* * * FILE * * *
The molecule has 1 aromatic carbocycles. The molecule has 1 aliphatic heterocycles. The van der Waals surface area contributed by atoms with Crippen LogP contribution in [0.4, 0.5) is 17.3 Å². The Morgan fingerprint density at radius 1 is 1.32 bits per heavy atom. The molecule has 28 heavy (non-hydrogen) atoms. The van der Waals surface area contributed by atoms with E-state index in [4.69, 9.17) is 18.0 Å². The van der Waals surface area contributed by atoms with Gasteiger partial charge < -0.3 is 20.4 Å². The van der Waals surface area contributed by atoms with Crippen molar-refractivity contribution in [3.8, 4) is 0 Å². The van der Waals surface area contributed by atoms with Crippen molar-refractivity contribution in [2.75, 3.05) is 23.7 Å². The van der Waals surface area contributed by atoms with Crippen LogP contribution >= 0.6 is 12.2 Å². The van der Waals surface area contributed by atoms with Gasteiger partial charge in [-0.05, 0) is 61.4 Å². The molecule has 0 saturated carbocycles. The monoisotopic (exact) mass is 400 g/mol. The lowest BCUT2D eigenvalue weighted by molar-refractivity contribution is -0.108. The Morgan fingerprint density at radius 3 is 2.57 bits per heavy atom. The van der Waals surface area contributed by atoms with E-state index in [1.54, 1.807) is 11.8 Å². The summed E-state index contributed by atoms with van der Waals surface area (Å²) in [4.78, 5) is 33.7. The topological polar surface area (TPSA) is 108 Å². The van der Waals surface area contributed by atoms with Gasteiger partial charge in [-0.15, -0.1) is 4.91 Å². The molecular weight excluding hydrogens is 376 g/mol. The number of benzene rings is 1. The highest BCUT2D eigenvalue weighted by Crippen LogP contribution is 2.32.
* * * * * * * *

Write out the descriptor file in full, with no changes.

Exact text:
The molecule has 1 aromatic carbocycles. The molecule has 1 aliphatic heterocycles. The van der Waals surface area contributed by atoms with Crippen LogP contribution in [0.4, 0.5) is 17.3 Å². The Morgan fingerprint density at radius 1 is 1.32 bits per heavy atom. The molecule has 28 heavy (non-hydrogen) atoms. The van der Waals surface area contributed by atoms with E-state index in [4.69, 9.17) is 18.0 Å². The van der Waals surface area contributed by atoms with Gasteiger partial charge < -0.3 is 20.4 Å². The van der Waals surface area contributed by atoms with Crippen molar-refractivity contribution in [3.8, 4) is 0 Å². The van der Waals surface area contributed by atoms with Crippen molar-refractivity contribution in [2.75, 3.05) is 23.7 Å². The van der Waals surface area contributed by atoms with Crippen LogP contribution >= 0.6 is 12.2 Å². The van der Waals surface area contributed by atoms with Gasteiger partial charge in [-0.05, 0) is 61.4 Å². The molecule has 0 saturated carbocycles. The monoisotopic (exact) mass is 400 g/mol. The lowest BCUT2D eigenvalue weighted by molar-refractivity contribution is -0.108. The Morgan fingerprint density at radius 3 is 2.57 bits per heavy atom. The van der Waals surface area contributed by atoms with E-state index in [1.54, 1.807) is 11.8 Å². The summed E-state index contributed by atoms with van der Waals surface area (Å²) in [4.78, 5) is 33.7. The topological polar surface area (TPSA) is 108 Å². The van der Waals surface area contributed by atoms with Gasteiger partial charge in [-0.15, -0.1) is 4.91 Å². The molecular weight excluding hydrogens is 376 g/mol. The number of benzene rings is 1. The highest BCUT2D eigenvalue weighted by Crippen LogP contribution is 2.32.